Cambridge, MA, Harvard University Press. Martin, R. 2009. The design of business: Why design thinking is the next competitive advantage. Boston, MA, Harvard Business School Publishing. McGrath, R. and J. MacMillan 2009. Discovery Driven Innovation Boston, MA, Harvard Business School Press. Moon, Y. 2010. Different: Escaping the Competitive Herd, Crown Business. Pahl, G. and W. Beitz 1988. Engineering Design: A systematic approach, Springer. Santos, F. M. and K. M. Eisenhardt 2009. Constructing markets and shaping boundaries: entrepreneurial power in nascent fields. Academy of Management Journal 52, 4, pp. 643–671. Sarasvathy, S., D. and N. Dew 2005. New market creation through transformation. Journal of Evolutionary Economics 15, pp. 533–565. Schumpeter, J. A. 1934. The Theory of Economic Development. Cambridge, Harvard College. Teece, D., G. Pisano, et al. 1997. Dynamic Capabilities and Strategic Management. Strategic Management Journal 18, No. 7, pp. 509–533. Terwiesch, C. and K. Ulrich 2009. Innovation Tournaments: Creating and Selecting Exceptional Opportunities. Boston, MA, Harvard Business School Press. Verganti, R. 2009. Design-Driven Innovation – Changing the Rules of Competition by Radically Innovating what Things Mean. Boston, MA, Harvard Business Press. Von Hippel, E. 1988. The Sources of Innovation. New York, Oxford University Press. Wernerfelt, B. 1984. A resource-based view of the firm. Strategic Management Journal, 5, pp. 171–180. Taking a meaning Perspective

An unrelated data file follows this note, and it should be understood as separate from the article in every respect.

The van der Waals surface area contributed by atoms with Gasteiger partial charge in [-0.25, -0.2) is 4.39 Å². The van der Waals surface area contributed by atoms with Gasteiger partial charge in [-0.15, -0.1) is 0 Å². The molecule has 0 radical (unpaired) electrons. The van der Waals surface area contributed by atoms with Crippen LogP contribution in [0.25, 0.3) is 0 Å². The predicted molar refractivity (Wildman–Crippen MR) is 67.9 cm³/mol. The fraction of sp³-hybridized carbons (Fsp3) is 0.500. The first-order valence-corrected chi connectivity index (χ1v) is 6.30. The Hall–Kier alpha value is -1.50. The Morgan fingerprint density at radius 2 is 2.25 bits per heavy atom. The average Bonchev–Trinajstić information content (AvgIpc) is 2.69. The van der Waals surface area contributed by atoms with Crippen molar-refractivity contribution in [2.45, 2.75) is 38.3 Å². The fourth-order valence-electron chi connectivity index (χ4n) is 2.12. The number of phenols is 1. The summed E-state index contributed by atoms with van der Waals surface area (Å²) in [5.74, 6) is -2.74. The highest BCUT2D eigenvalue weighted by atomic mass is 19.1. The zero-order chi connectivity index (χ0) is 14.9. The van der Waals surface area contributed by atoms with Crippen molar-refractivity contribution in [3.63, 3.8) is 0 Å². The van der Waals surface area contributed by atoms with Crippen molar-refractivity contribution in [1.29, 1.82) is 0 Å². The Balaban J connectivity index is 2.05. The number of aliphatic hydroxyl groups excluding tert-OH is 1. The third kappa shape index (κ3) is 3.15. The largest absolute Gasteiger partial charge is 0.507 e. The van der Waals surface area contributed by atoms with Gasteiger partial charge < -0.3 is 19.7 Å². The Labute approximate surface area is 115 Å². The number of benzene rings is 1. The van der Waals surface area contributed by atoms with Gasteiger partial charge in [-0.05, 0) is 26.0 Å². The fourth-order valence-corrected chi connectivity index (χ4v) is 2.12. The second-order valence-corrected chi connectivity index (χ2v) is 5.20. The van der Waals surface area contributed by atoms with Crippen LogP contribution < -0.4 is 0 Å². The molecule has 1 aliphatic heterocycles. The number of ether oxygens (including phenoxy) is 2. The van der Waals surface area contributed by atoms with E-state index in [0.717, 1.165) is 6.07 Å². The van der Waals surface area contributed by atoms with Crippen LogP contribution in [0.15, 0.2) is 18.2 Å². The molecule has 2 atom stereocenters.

37 Wetter Edman, K. 2014. Design for Service: A framework for exploring designers’ contribution as interpreter of users’ experience Gothenburg, University of Gothenburg, ArtMonitor Doctoral Dissertations and Licentiate Theses.
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The paradoxical road to innovation — The role of creative design
The paradoxical road to innovation — The role of creative design Birgit Helene Jevnaker, BI Norwegian Business School, Oslo
“How and why do the encounters of design and management play a role in the creation of new business opportunities? In this chapter, we contend that innovation needs to be expanded; design, entrepreneurship, and collaborative business networking can become linked and leveraged in particular innovation practices. The chapter delineates the equivocal role of design as part of innovation and enterprise grounded in literature and real-world practices. Drawing on field interviews with both outstanding designers and managers in innovating organizations, our findings show that creative design offers not merely ideas or appearance; it can offer profound and recurrent presences and interactivity between development and commercialization processes. In the exemplary cases, design and enterprise encounters led to new explorative perspectives and tangible tools for innovation that created new approaches and conceptual meanings for the actors and enterprise networks. Designers as well as managers also experienced weaknesses, emergent strengths, and “creative breakings,” which could foster or hinder processes of innovation. On this background, we point to and discuss some key positive Paradoxes of design innovation that help us draw learning implications for practice and knowledge-building.”
1. Introduction Sustaining something new is by definition difficult. Much can happen on the long and winding road towards innovation. One interesting angle to the often prevailing gaps between ideas, needs, and business opportunities is to take a critical look at the design challenges and design relations of innovating enterprises.